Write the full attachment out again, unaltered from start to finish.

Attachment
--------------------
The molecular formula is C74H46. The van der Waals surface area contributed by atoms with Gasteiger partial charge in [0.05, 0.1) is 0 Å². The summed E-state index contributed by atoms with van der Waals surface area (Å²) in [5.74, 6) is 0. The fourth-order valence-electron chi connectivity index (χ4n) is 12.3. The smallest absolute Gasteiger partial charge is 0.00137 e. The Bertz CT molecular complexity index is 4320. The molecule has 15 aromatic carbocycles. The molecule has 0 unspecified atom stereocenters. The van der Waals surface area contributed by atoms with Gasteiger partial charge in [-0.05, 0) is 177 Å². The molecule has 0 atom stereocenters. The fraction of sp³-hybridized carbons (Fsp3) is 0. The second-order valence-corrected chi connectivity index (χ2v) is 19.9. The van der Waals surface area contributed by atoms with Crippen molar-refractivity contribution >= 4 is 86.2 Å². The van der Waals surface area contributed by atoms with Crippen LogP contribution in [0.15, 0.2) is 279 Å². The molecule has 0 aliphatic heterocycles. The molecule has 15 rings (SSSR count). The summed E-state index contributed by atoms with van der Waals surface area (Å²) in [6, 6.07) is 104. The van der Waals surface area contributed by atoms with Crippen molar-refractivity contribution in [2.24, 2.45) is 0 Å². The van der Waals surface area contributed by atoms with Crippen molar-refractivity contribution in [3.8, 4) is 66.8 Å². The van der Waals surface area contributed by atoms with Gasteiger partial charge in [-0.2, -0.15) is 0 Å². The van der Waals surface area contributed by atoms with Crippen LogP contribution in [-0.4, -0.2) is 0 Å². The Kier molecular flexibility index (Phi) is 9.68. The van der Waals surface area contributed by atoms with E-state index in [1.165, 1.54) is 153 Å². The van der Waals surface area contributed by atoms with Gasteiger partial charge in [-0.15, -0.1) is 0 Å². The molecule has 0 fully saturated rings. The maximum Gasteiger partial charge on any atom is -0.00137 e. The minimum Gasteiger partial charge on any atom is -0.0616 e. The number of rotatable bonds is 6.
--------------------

The molecular formula is C74H46. The van der Waals surface area contributed by atoms with Gasteiger partial charge in [0.05, 0.1) is 0 Å². The summed E-state index contributed by atoms with van der Waals surface area (Å²) in [5.74, 6) is 0. The fourth-order valence-electron chi connectivity index (χ4n) is 12.3. The smallest absolute Gasteiger partial charge is 0.00137 e. The Bertz CT molecular complexity index is 4320. The molecule has 15 aromatic carbocycles. The molecule has 0 unspecified atom stereocenters. The van der Waals surface area contributed by atoms with Gasteiger partial charge in [-0.05, 0) is 177 Å². The molecule has 0 atom stereocenters. The fraction of sp³-hybridized carbons (Fsp3) is 0. The second-order valence-corrected chi connectivity index (χ2v) is 19.9. The van der Waals surface area contributed by atoms with Crippen molar-refractivity contribution >= 4 is 86.2 Å². The van der Waals surface area contributed by atoms with Crippen LogP contribution in [0.15, 0.2) is 279 Å². The molecule has 0 aliphatic heterocycles. The molecule has 15 rings (SSSR count). The summed E-state index contributed by atoms with van der Waals surface area (Å²) in [6, 6.07) is 104. The van der Waals surface area contributed by atoms with Crippen molar-refractivity contribution in [2.24, 2.45) is 0 Å². The van der Waals surface area contributed by atoms with Crippen molar-refractivity contribution in [3.8, 4) is 66.8 Å². The van der Waals surface area contributed by atoms with Gasteiger partial charge in [-0.2, -0.15) is 0 Å². The van der Waals surface area contributed by atoms with Crippen LogP contribution in [-0.4, -0.2) is 0 Å². The Kier molecular flexibility index (Phi) is 9.68. The van der Waals surface area contributed by atoms with E-state index in [1.165, 1.54) is 153 Å². The van der Waals surface area contributed by atoms with Gasteiger partial charge in [-0.15, -0.1) is 0 Å². The molecule has 0 fully saturated rings. The maximum Gasteiger partial charge on any atom is -0.00137 e. The minimum Gasteiger partial charge on any atom is -0.0616 e. The number of rotatable bonds is 6.